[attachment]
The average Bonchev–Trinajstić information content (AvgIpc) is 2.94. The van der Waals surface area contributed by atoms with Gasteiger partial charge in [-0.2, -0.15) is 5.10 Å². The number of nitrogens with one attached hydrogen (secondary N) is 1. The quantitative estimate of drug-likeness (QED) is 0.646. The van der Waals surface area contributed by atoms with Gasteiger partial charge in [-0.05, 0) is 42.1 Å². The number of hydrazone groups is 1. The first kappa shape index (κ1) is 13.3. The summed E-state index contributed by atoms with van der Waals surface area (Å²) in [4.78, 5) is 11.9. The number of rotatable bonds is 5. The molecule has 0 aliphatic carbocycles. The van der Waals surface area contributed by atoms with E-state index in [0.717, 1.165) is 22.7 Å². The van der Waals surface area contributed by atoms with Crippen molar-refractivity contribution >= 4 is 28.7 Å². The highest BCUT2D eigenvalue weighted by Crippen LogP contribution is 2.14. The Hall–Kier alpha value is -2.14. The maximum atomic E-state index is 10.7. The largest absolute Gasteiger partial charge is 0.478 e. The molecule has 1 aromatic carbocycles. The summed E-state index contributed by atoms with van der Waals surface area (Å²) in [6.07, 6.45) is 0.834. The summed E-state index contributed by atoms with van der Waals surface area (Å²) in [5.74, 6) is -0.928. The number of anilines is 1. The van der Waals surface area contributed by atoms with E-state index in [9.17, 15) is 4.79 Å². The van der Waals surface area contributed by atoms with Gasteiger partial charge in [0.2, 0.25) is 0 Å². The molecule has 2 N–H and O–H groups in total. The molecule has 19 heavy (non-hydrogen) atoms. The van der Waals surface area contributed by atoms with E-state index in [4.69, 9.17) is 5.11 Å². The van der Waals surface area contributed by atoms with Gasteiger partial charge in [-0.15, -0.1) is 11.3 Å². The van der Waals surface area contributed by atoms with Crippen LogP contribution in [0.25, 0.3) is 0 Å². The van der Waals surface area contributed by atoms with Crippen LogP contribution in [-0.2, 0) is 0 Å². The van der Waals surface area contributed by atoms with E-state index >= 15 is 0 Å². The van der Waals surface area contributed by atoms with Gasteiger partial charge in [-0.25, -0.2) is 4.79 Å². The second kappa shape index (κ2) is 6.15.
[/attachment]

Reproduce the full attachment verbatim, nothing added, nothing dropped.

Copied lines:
The average Bonchev–Trinajstić information content (AvgIpc) is 2.94. The van der Waals surface area contributed by atoms with Gasteiger partial charge in [-0.2, -0.15) is 5.10 Å². The number of nitrogens with one attached hydrogen (secondary N) is 1. The quantitative estimate of drug-likeness (QED) is 0.646. The van der Waals surface area contributed by atoms with Gasteiger partial charge in [-0.05, 0) is 42.1 Å². The number of hydrazone groups is 1. The first kappa shape index (κ1) is 13.3. The summed E-state index contributed by atoms with van der Waals surface area (Å²) in [4.78, 5) is 11.9. The number of rotatable bonds is 5. The molecule has 0 aliphatic carbocycles. The van der Waals surface area contributed by atoms with E-state index in [0.717, 1.165) is 22.7 Å². The van der Waals surface area contributed by atoms with Crippen molar-refractivity contribution >= 4 is 28.7 Å². The highest BCUT2D eigenvalue weighted by Crippen LogP contribution is 2.14. The Hall–Kier alpha value is -2.14. The maximum atomic E-state index is 10.7. The largest absolute Gasteiger partial charge is 0.478 e. The molecule has 1 aromatic carbocycles. The summed E-state index contributed by atoms with van der Waals surface area (Å²) in [6.07, 6.45) is 0.834. The summed E-state index contributed by atoms with van der Waals surface area (Å²) in [5.74, 6) is -0.928. The number of anilines is 1. The van der Waals surface area contributed by atoms with E-state index in [9.17, 15) is 4.79 Å². The van der Waals surface area contributed by atoms with Gasteiger partial charge in [0.2, 0.25) is 0 Å². The molecule has 2 N–H and O–H groups in total. The molecule has 19 heavy (non-hydrogen) atoms. The van der Waals surface area contributed by atoms with E-state index in [4.69, 9.17) is 5.11 Å². The van der Waals surface area contributed by atoms with Gasteiger partial charge in [-0.15, -0.1) is 11.3 Å². The van der Waals surface area contributed by atoms with Crippen LogP contribution in [0.25, 0.3) is 0 Å². The van der Waals surface area contributed by atoms with Crippen LogP contribution in [-0.2, 0) is 0 Å². The van der Waals surface area contributed by atoms with E-state index >= 15 is 0 Å². The van der Waals surface area contributed by atoms with Gasteiger partial charge in [-0.25, -0.2) is 4.79 Å². The second kappa shape index (κ2) is 6.15.